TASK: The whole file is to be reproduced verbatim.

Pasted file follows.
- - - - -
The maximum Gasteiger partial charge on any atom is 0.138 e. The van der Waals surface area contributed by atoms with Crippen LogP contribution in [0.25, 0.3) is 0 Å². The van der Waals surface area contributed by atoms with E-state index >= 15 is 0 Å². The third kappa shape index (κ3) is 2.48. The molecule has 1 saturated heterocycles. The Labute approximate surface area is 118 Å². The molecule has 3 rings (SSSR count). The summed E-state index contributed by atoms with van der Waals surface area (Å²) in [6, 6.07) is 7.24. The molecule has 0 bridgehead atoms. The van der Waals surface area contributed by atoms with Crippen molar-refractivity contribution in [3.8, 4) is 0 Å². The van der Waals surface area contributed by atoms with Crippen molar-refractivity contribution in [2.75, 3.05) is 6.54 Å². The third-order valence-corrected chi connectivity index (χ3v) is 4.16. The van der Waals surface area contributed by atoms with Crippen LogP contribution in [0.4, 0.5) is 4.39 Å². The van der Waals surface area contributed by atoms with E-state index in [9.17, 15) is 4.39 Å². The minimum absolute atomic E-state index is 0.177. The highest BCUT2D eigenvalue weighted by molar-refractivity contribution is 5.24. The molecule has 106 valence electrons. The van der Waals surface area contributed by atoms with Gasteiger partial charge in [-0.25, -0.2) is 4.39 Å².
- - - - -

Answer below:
The maximum Gasteiger partial charge on any atom is 0.138 e. The van der Waals surface area contributed by atoms with Crippen LogP contribution in [0.25, 0.3) is 0 Å². The van der Waals surface area contributed by atoms with E-state index >= 15 is 0 Å². The third kappa shape index (κ3) is 2.48. The molecule has 1 saturated heterocycles. The Labute approximate surface area is 118 Å². The molecule has 3 rings (SSSR count). The summed E-state index contributed by atoms with van der Waals surface area (Å²) in [6, 6.07) is 7.24. The molecule has 0 bridgehead atoms. The van der Waals surface area contributed by atoms with Crippen molar-refractivity contribution in [3.8, 4) is 0 Å². The van der Waals surface area contributed by atoms with Crippen molar-refractivity contribution in [2.75, 3.05) is 6.54 Å². The third-order valence-corrected chi connectivity index (χ3v) is 4.16. The van der Waals surface area contributed by atoms with Crippen LogP contribution in [0.4, 0.5) is 4.39 Å². The van der Waals surface area contributed by atoms with E-state index in [9.17, 15) is 4.39 Å². The minimum absolute atomic E-state index is 0.177. The highest BCUT2D eigenvalue weighted by molar-refractivity contribution is 5.24. The molecule has 106 valence electrons. The van der Waals surface area contributed by atoms with Gasteiger partial charge in [-0.25, -0.2) is 4.39 Å².